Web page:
Volland, Gonzalez-Rizzo, S., Gros, O., Tyml, T., Ivanova, N., Schulz, F., Goudeau, D., Elisabeth, N. H., Nath, N., Udwary, D., Malmstrom, R. R., Guidi-Rontani, C., Bolte-Kluge, S., Davies, K. M., Jean, M. R., Mansot, J.-L., Mouncey, N. J., Angert, E. R., Woyke, T., & Date, S. V. (2022). A centimeter-long bacterium with DNA contained in metabolically active, membrane-bound organelles. Science (American Association for the Advancement of Science), 376(6600), 1453–1458. https://doi.org/10.1126/science.abb3634
Tiny but mighty
When you imagine bacteria, you may think of a scientist peering through a microscope, viewing clumps of cells on a slide. That is because most bacteria are microscopic- meaning you cannot see them with the naked eye, and you need an instrument to view them. The average bacteria are tiny, measuring about 2 micrometers, or about two ten-thousandths of a centimeter! However, there are some bacteria, called giant bacteria, where single cells can be up to 750 micrometers. Bacteria are among the most diverse groups on the tree of life, and scientists have only scratched the surface of discovery for distinct sizes and types of bacteria. This had researchers wondering, what diversity is left to uncover? Are there even larger bacteria out there?
I saw it with my own eyes!
Scientists doing research in the tropical marshes of Guadeloupe noticed long, filamentlike structures hanging from submerged Red Mangrove leaves and decided to investigate. Upon further examination, they noticed that each long filament was a single bacterial cell up to 50 times larger than any previously studied bacteria. Each bacterium was on average 0.22 millimeters, though some reached up to 2 centimeters in length! The bacteria belong to the genus Thiomargarita, a group of giant bacteria that use sulfur to make energy. Because of its vastness, the researchers suggested the name Thiomargarita magnifica (Ca. T. magnifica).
Researchers used many tools to further understand and describe the cellular structure of Ca. T. magnifica, including dye, stain, and fluorescence methods such as fluorescence in situ hybridization (FISH) to see where proteins and DNA are held within the cell. These methods revealed that Ca. T. magnifica has a large empty compartment in the center of its body, called a vacuole, which requires very little energy or resources from the cell. This large vacuole also pushes the liquid inside the cell to the outer edges, making transfer of materials from the cell to the outside environment easier. This could be one reason why Ca. T. magnifica is able to grow so huge!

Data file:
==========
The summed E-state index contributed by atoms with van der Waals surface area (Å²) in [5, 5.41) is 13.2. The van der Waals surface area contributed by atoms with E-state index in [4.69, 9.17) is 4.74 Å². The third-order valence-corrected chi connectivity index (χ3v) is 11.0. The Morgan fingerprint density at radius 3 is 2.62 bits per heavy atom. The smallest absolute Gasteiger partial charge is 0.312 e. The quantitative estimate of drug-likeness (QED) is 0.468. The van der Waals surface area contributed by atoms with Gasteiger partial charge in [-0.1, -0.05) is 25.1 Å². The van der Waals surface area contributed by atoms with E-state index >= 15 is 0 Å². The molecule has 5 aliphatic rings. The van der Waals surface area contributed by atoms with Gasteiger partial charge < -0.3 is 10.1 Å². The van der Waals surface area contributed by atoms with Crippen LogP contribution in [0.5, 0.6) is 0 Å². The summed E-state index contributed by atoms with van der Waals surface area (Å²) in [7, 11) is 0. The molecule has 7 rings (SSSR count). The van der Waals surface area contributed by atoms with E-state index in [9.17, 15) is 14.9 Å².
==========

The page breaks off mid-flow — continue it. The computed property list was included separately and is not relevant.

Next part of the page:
Image of bacteria visualized with fluorescence in situ hybridization (FISH), one of the techniques used to study Ca. T. magnifica. FISH uses fluorescent probes that bind to specific DNA. This method helped researchers see that Ca. T. magnifica stores its genes in membrane-bound structures.
Researcher also found that Ca. T. magnifica stores its genes in smaller structures within the cell bound by a membrane, called organelles. The cells also create proteins in a structure the scientists named a pepin, which is similar to ribosomes, an organelle in human cells. Organelles allow cells to have structures with specific tasks, like mitochondria, where energy is made, or the nucleus, where DNA is stored. However, it was previously thought that only eukaryotes had specialized organelles. Eukaryotes comprise all living things on earth, from plants to people, except for bacteria and archaea. Prokaryotes , the bacteria and archaea, were thought to be a simpler lifeform, with cell parts disorganized and unstructured within the cell. Though, Ca. T. magnifica is changing that idea! Ca. T. magnifica is the first bacterium found that stores its DNA and creates proteins in membrane-bound structures, like the nucleus and ribosomes of a eukaryote cell. This discovery pushes the boundaries of what it means to be a bacteria and shows there may be more similarities among the different trees of life than ever thought possible.
Cover image: “Bacteria sample inside petri dish for biotechnology study” by IRRI Images is licensed under CC BY-NC-SA 2.0.
I am an MS student in Chemical Oceanography at the University of Rhode Island Graduate School of Oceanography. My research focuses on biogeochemical fluxes of nutrients both in the water column and in sediment. I am interested in how nutrient fluxes change in response to low oxygen conditions. Prior to graduate school, I received a BS in Environmental Science and a BA in Biology from the University of Vermont. In my free time, I like to ride my bike and drink good coffee.